When Guillermo Del Toro passed on the opportunity of helming the third Blademovie to direct his dream project, Hellboy, the baton went to writer and occasional director David S. Goyer.
In Goyer’s Blade: Trinity we find Blade (Wesley Snipes), the half vampire killing machine, in his trademark sunglasses taking out dozens of bloodsuckers, reducing them to sparks and ash. But the Police are on his trail, who want him for the vast amount of carnage he leaves in his wake and track him down to his lair where they manage to take him into custody after a violent, explosive battle.
Meanwhile, the vampires, led by Danica Talos (a virtually unrecognisable Parker Posey), have managed to find Dracula in an ancient Iraqi Pyramid, hoping he can help them with their “Final Solution” for the Human Race (which has obvious Nazi overtones). Dracula (Dominic Purcell), or Drake, as he likes to called these days, is no Christopher Lee or Bela Lugosi but a shape-shifting beast resembling a cross between the Witch King from Lord of the Rings and the Reapers from the second Blade film. Conveniently, he assumes human form so he can stroll the city streets, and during daylight, too.
Blade is sprung from his police cell by a bunch of vampire hunters called the Nightstalkers, consisting mainly of Abigail Whistler (Jessica Biel) and Hannibal King (Ryan Reynolds, who seems to have to got his face from the same store as James Van Der Beek). Abigail is Abraham Whistler’s daughter, who obviously wants to keep the vampire killing thing in the family, while Hannibal King is an ex vampire who went through the cure to become human again and now enjoys mixing carnage with wisecracks.
The movie clips along at a fair pace, but the plot just feels like a way of linking one messy battle to another. Video games are becoming more like movies, but this film moves in the opposite direction and feels like a first person shooter. That’s fine if you’re just expecting to root for Blade and his new team of ass-kickers, but compared to Blade II, there’s no depth at all, and it’s not as if Blade II was a particularly deep movie.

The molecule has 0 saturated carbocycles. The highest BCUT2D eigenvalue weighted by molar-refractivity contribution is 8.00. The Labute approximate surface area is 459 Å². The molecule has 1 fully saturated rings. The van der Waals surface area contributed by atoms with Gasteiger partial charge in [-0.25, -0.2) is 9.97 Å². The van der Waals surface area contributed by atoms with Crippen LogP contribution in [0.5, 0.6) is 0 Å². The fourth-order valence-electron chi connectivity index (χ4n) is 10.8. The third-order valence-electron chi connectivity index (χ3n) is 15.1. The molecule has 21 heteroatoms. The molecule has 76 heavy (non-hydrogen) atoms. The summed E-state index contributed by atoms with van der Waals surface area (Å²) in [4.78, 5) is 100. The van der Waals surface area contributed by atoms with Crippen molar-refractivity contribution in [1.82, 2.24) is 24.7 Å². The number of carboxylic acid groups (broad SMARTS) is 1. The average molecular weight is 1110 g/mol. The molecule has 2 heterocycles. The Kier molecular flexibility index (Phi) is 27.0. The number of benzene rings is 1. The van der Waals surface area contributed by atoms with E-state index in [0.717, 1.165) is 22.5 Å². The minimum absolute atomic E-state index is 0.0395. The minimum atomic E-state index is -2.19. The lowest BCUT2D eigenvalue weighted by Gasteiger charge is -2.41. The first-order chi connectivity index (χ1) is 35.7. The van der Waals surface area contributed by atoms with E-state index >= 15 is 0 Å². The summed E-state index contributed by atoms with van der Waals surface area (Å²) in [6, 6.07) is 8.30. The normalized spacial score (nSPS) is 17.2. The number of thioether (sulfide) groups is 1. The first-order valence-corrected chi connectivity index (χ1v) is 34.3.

Drake is also a fairly uninteresting adversary, especially compared to Blade II‘s Nomak (Luke Goss), but luckily Danica and Jarko Grimwood (Paul Michael Levesque – the World Heavyweight Champion wrestler Triple H) make for more charismatic foes and prevented me from drifting off to sleep. (Just to make a curious observation: Drake, considering he’d been out of the picture for several thousand years, seemed to get used to modern civilisation pretty quickly, not even batting an eyelid at things like cars and machine guns. Perhaps his pyramid was equipped with satellite TV.)
Hannibal’s snappy dialogue aside, the writing feels lazy, the direction pedestrian and Snipes looks like he’s just going through the motions, no doubt thinking about the paycheck at the end. And you have to wonder about the intelligence of the vampires: rather than just shoot Snipes and his heavily armed human team, they insist on rushing them, fangs bared for a bit of hand to hand combat only to be cut down in increasingly imaginative ways with a variety of UV bullets, arrows and swords. It’s like shooting fish in a barrel!
There’s also the strangest product placement perhaps in the history of cinema: Abigail likes to download MP3s to her iPod so she can listen to custom playlists while she turns vampires to cinders with her high powered bow and arrow! Excuse me?
The introduction of Hannibal and Abigail seem like an effort to move the franchise in a more “youth” direction (and I for one would rather see Jessica Biel in the shower washing blood off her than Kris Kristofferson) but it seems a little forced and cynical.
I was hoping for a more imaginative plot, taking the story further, but I was sadly disappointed, and ironically Goyer appears to have painted the franchise into a corner with a new weapon that the humans have at their disposal.
Blade: Trinity is mindless fun and nothing more.